|Allen, Lindsay - A|
Submitted to: Clinical Chemistry
Publication Type: Peer Reviewed Journal
Publication Acceptance Date: 3/18/2008
Publication Date: 7/1/2008
Citation: Garrod, M.G., Green, R., Allen, L.H., Mungas, D.M., Jagust, W.J., Haan, M.N., Miller, J.W. 2008. THE FRACTION OF TOTAL PLASMA VITAMIN B12 BOUND TO TRANSCOBALAMIN CORRELATES WITH COGNITIVE FUNCTION IN ELDERLY LATINOS WITH DEPRESSIVE SYMPTOMS. Clinical Chemistry. 54:7, 1210-1217, 2008.
Interpretive Summary: Only the 20-30% of the plasma vitamin B-12 is in the form of holotranscobalamin (holoTC). HoloTC is considered to be the only fraction of total plasma B12 that delivers the vitamin to cells, but there is little information on the associations between holoTC concentrations and various clinical and functional outcomes. The association between holoTC, as well as total plasma B-12 and the holoTC/B12 ratio, was assessed in 1089 elderly (age 60-101 years) Latinos living in Sacramento, CA. The holoTC/B12 ratio was associated with cognitive function (Mini-Mental State Examination 3MSE score) but not with a delayed recall test. Elderly who had more depressive symptoms (scoring 16 or more on the Center for Epidemiological Studies Depression Scale) and were in the lowest third of holoTC/B12 ratio values were 3.6 times more likely to have clinical cognitive impairment than those in the highest third of holoTC/B12 ratios. HoloTC was also correlated with the 3MSE score. There were no associations between cognitive function and total plasma B12. The holoTC/B12 ratio may be a better reflection of vitamin B12 adequacy for nervous system function than either total plasma B12 or holoTC alone.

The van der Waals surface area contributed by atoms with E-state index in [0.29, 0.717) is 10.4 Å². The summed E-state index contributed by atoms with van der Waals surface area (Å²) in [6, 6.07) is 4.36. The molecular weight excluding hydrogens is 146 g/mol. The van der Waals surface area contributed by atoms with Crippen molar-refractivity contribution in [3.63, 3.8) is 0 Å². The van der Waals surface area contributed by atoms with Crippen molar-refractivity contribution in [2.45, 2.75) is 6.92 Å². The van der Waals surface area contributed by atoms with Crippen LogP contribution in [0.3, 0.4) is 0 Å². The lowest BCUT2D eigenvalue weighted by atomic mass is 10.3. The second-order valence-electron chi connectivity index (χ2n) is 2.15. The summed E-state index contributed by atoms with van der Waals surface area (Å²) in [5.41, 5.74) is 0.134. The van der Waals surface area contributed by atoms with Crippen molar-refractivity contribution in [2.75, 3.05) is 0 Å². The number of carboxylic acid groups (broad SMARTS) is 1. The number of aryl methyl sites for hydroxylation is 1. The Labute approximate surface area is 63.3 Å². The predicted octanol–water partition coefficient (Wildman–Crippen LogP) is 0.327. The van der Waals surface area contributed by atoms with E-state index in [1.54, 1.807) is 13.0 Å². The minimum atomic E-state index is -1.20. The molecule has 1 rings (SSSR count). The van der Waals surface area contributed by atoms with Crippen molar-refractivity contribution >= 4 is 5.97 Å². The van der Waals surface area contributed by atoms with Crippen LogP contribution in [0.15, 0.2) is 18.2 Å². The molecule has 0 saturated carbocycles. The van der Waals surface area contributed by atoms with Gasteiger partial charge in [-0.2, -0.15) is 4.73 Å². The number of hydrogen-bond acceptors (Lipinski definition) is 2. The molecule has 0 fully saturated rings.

Technical Abstract: Background: The fraction of total plasma vitamin B12 bound to transcobalamin (holoTC/B12 ratio) may reflect tissue levels of the vitamin, but its clinical relevance is unclear. Methods: associations between cognitive function and total B12, holoTC, and holoTC/B12 ratio were assessed in a cohort of elderly Latinos (n=1089; age 60–101y). Cognitive function was assessed using the modified mini-mental state examination (3MSE) and a delayed recall test; clinical cognitive impairment was diagnosed by neuropsychological and clinical exam with expert adjudication; and depressive symptoms were assessed using the Center for Epidemiological Studies Depression Scale (CES-D). Total B12 was measured by radioassay and holoTC by antibody assay. Results: HoloTC/B12 ratio was directly associated with 3MSE score (p=0.026), but not delayed recall score. Interactions between holoTC/B12 ratio and CES-D score were observed for 3MSE (p=0.026) and delayed recall scores (p=0.013) such that associations between the ratio and cognitive function scores were confined to subjects with CES-D =16. For subjects with CES-D =16, the odds ratio for clinical cognitive impairment for the lowest holoTC/B12 ratio tertile was 3.6 (1.2, 11.2) compared with the highest tertile (p=0.03). No associations were observed between cognitive function and total B12 or holoTC alone except between holoTC and 3MSE score (p=0.021). No interactions between holoTC or total B12 and CES-D score on cognitive function were observed. Conclusions: HoloTC/B12 ratio is associated with cognitive function in elderly Latinos with depressive symptoms, and may better reflect the adequacy of B12 for nervous system function than either holoTC or total B12 alone.